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Disc brakes dominate podium at men’s Derby City Cup

  • By Lennard Zinn
  • Published Nov. 10, 2012
  • Updated Nov. 8, 2013 at 11:45 AM EST

LOUISVILLE, Kentucky (VN) — If you’re harboring any doubts about disc brakes in cyclocross, cast them aside along with your old, tired cantis. Not only did the men’s podium at the Derby City Cup include two and two/tenths disc users (more on that later), but SRAM’s long-awaited hydraulic road disc brake made a brief appearance in Louisville, too.

On Friday, I found the one bike at the U.S. Gran Prix of Cyclocross with the new hydraulic brakes. But as I fumbled to get out my big SLR camera to snap a photo, Cannondale-Cyclocrossworld.com manager Stu Thorne grabbed the bike and hid it in the team truck.

So, on race day I came armed with a tiny point-and-shoot and climbed into the truck while Ryan Trebon was warming up on the trainer by the truck’s back gate. I managed one crappy shot before I was ordered out, but you can see that the tops of the levers are quite tall. There was no way to get down in there to snap a shot of the caliper, but it resembles many small XC calipers.

The brakes are on one of Tim Johnson’s bikes, which Rapha-Focus team leader Jeremy Powers was seen riding on Friday during course reconnaissance.

SRAM has been working on the hydraulic brakes for some time, and the word that they are ready has been out for a while now, but an official introduction has yet to be scheduled.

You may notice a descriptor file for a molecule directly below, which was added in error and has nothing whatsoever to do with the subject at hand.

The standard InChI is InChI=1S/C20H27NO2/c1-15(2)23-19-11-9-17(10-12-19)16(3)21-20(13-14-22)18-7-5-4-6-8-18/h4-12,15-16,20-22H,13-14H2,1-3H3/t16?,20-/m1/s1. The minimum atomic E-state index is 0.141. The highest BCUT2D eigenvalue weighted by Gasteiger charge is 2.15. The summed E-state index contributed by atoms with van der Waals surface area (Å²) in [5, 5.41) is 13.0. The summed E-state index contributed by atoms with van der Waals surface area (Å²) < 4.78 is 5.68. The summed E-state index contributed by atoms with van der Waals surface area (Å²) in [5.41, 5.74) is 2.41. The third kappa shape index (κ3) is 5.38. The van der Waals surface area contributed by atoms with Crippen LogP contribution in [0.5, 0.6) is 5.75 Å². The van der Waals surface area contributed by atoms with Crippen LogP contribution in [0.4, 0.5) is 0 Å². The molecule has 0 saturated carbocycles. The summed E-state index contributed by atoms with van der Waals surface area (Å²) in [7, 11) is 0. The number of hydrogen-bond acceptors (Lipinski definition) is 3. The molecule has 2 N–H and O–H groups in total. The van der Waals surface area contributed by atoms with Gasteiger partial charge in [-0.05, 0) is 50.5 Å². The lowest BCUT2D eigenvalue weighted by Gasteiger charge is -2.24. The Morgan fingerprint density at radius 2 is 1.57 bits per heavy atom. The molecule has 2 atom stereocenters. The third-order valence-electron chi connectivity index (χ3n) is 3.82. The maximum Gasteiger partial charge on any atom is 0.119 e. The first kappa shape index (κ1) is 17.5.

“There are a lot of things that go into it [a product introduction]. We don’t know when it will be yet,” said SRAM marketing director Michael Zellmann.

Discs dominate the podium

Saturday’s men’s race in Louisville was almost a clean sweep for disc brakes. Powers, Trebon and Danny Summerhill all started riding SRAM Red groups with Avid BB-7 mechanical discs, but Summerhill switched to a cantilever-equipped Ibis after two of 10 laps.

“The disc bike is heavier, and even though it’s not much — the cantilever bike weighs 15 pounds and the disc bike weighs 16.5 pounds — it’s noticeable,” said Summerhill. “With all of these technical bike carries, four per lap, I knew it would really wear on me. I was starting to make mistakes on the run-ups and screw up the guys around me, so I switched bikes.”

Nonetheless, when it came time to display the podium bikes — Feedback Sports, a USGP sponsor, shows the top three bikes in its stands alongside the podium — Summerhill’s disc-equipped bike had replaced the canti’-equipped model. Don’t worry, we won’t tell anyone.

FILED UNDER: Bikes and Tech / Cyclocross / News TAGS: / /

Lennard Zinn

Lennard Zinn

Our longtime technical writer joined VeloNews in 1987. He is also a framebuilder, a former U.S. National Team rider, and author of many bicycle books, including Zinn and the Art of Mountain Bike Maintenance and Zinn and the Art of Road Bike Maintenance, as well as Zinn and the Art of Triathlon Bikes and Zinn's Cycling Primer: Maintenance Tips and Skill Building for Cyclists. He holds a Bachelor’s degree in physics from Colorado College. Readers can send brief technical questions to Ask LZ.

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